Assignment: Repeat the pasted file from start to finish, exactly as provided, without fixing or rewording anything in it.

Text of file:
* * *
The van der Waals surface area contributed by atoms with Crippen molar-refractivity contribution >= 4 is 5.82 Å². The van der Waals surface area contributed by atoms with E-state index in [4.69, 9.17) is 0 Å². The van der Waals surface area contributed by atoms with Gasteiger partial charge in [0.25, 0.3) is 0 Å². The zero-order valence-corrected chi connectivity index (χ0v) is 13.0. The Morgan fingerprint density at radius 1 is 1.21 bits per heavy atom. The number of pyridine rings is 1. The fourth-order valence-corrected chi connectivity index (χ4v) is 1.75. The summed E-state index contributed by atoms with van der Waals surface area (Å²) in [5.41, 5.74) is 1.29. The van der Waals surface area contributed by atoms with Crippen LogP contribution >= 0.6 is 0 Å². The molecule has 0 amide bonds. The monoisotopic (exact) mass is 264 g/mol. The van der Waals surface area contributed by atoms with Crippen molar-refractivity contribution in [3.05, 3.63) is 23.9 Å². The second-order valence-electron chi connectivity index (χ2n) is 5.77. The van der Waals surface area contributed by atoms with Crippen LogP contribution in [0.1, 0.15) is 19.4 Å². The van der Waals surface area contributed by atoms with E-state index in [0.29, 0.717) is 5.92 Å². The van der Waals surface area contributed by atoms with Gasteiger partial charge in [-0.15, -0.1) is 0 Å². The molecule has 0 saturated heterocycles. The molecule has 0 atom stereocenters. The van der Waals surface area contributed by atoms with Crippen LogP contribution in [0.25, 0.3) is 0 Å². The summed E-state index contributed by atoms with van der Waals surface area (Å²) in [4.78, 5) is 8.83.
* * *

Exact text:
The van der Waals surface area contributed by atoms with Crippen molar-refractivity contribution >= 4 is 5.82 Å². The van der Waals surface area contributed by atoms with E-state index in [4.69, 9.17) is 0 Å². The van der Waals surface area contributed by atoms with Gasteiger partial charge in [0.25, 0.3) is 0 Å². The zero-order valence-corrected chi connectivity index (χ0v) is 13.0. The Morgan fingerprint density at radius 1 is 1.21 bits per heavy atom. The number of pyridine rings is 1. The fourth-order valence-corrected chi connectivity index (χ4v) is 1.75. The summed E-state index contributed by atoms with van der Waals surface area (Å²) in [5.41, 5.74) is 1.29. The van der Waals surface area contributed by atoms with Crippen LogP contribution >= 0.6 is 0 Å². The molecule has 0 amide bonds. The monoisotopic (exact) mass is 264 g/mol. The van der Waals surface area contributed by atoms with Crippen molar-refractivity contribution in [3.05, 3.63) is 23.9 Å². The second-order valence-electron chi connectivity index (χ2n) is 5.77. The van der Waals surface area contributed by atoms with Crippen LogP contribution in [0.1, 0.15) is 19.4 Å². The van der Waals surface area contributed by atoms with E-state index in [0.29, 0.717) is 5.92 Å². The van der Waals surface area contributed by atoms with Gasteiger partial charge in [-0.15, -0.1) is 0 Å². The molecule has 0 saturated heterocycles. The molecule has 0 atom stereocenters. The van der Waals surface area contributed by atoms with Crippen LogP contribution in [0.25, 0.3) is 0 Å². The summed E-state index contributed by atoms with van der Waals surface area (Å²) in [4.78, 5) is 8.83.